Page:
Document Type


Date of Degree

Spring 2016

Degree Name

PhD (Doctor of Philosophy)

Degree In

Interdisciplinary Studies

First Advisor

Guentner, Wendelin Ann

Second Advisor

Johnson, Dorothy

First Committee Member

Scullion, Rosemarie

Second Committee Member

Hochstrasser, Julie

Third Committee Member

Adcock, Craig E.

Fourth Committee Member

Brown, Matthew P.


The purpose of this dissertation is to present a clear characterization and history of the painter’s book in France, and distinguish the genre from other book arts; to examine the works as inseparable objects through bibliographic, auratic, and site-specific theory; and to explore specific instances that illuminate the socio-cultural context and historic era of the work, and the necessary interdependence of image-text. Painter’s book projects are novels, poems, plays, and short compilations, with original prints by an artist whose principal medium is other than graphic, published by a gallery owner or small publishing house in an artisanal format, and in a small edition under 501 examples. A painter’s book is meant to be experienced through space and time, where the act of reading-viewing while turning pages synthesizes the concurrent arts. Many images from painter’s book projects are reconstituted as independent graphic works for sale, and I argue that the books must remain intact.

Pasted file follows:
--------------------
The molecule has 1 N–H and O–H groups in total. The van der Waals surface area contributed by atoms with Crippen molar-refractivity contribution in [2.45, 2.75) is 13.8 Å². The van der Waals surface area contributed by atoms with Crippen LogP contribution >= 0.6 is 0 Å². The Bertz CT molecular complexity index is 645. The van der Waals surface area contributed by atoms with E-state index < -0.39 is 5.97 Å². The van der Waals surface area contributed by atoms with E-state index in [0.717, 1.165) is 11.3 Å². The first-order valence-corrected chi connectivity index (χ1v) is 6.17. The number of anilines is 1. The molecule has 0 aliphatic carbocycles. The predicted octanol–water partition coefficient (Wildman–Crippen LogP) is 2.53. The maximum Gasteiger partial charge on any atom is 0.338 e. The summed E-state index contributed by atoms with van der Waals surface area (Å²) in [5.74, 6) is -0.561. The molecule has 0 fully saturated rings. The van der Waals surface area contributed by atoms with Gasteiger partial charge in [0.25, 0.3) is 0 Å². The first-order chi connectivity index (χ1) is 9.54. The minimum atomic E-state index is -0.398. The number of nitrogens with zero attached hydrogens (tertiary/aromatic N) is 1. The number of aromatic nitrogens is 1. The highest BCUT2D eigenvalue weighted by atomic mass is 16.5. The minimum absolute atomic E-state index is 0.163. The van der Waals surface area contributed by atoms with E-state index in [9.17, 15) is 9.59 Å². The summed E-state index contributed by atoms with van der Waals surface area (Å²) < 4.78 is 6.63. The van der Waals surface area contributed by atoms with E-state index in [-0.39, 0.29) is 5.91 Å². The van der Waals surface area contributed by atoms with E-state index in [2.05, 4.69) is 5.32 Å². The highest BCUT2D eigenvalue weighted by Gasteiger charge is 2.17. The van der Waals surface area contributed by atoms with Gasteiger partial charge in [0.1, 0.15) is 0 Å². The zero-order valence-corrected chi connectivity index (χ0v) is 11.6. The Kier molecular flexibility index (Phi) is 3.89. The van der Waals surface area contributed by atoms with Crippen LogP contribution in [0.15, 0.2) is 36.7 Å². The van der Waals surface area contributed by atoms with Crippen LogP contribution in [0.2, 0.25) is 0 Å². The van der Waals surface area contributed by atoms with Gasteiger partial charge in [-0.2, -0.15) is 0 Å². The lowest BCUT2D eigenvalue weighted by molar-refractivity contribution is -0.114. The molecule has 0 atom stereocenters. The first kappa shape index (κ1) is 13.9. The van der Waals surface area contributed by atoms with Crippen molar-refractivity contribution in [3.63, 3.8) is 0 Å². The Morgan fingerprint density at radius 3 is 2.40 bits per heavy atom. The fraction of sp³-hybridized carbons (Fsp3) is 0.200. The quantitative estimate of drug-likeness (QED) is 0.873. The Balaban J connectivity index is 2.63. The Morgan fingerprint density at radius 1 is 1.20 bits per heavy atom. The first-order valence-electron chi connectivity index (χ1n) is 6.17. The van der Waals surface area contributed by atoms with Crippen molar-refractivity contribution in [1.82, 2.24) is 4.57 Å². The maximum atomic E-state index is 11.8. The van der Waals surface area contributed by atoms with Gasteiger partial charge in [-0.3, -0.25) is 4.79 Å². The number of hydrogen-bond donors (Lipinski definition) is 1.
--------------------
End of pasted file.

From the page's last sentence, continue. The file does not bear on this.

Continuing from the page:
In the first chapter, I argue, through theories of bibliographic code, Benjamin’s concept of aura, and site-specific artwork, that the purpose, understanding, and experience of the painter’s book is corrupted and lost when the artwork is removed from its original location. In Chapter Two, I explore two genres of the book, the illustrated and artist’s books, explain why the painter’s book cannot be considered an illustrated or artist’s book, and provide evidence that delineates the genres through specific examples, research, analysis, and hermeneutical consideration. I explore what constitutes the painter’s book in Chapter Three, and suggest the name of the genre be accepted and adopted as painter’s book in English. I also indicate precedents and the history of the painter’s book, and give succinct characteristics for the genre. Through specific examples in the nineteenth and twentieth centuries I demonstrate how the painter’s book reflects modern historical processes, and how this literary-arts genre helped shape cultural discourses in the final two chapters.

This project will bring awareness to a genre whose very name has been misconstrued and mislabeled, whose works tell a tale of collaboration and harmonious expression in literary and visual form, whose individual instances inform the reader-viewer of important cultural, societal, and historical moments, and whose perpetuation is in danger.


Art, Book, French, Graphic Arts, Literature, Modern


xii, 330 pages


Includes bibliographical references.


Copyright © 2016 Natalie Jane Allen Benson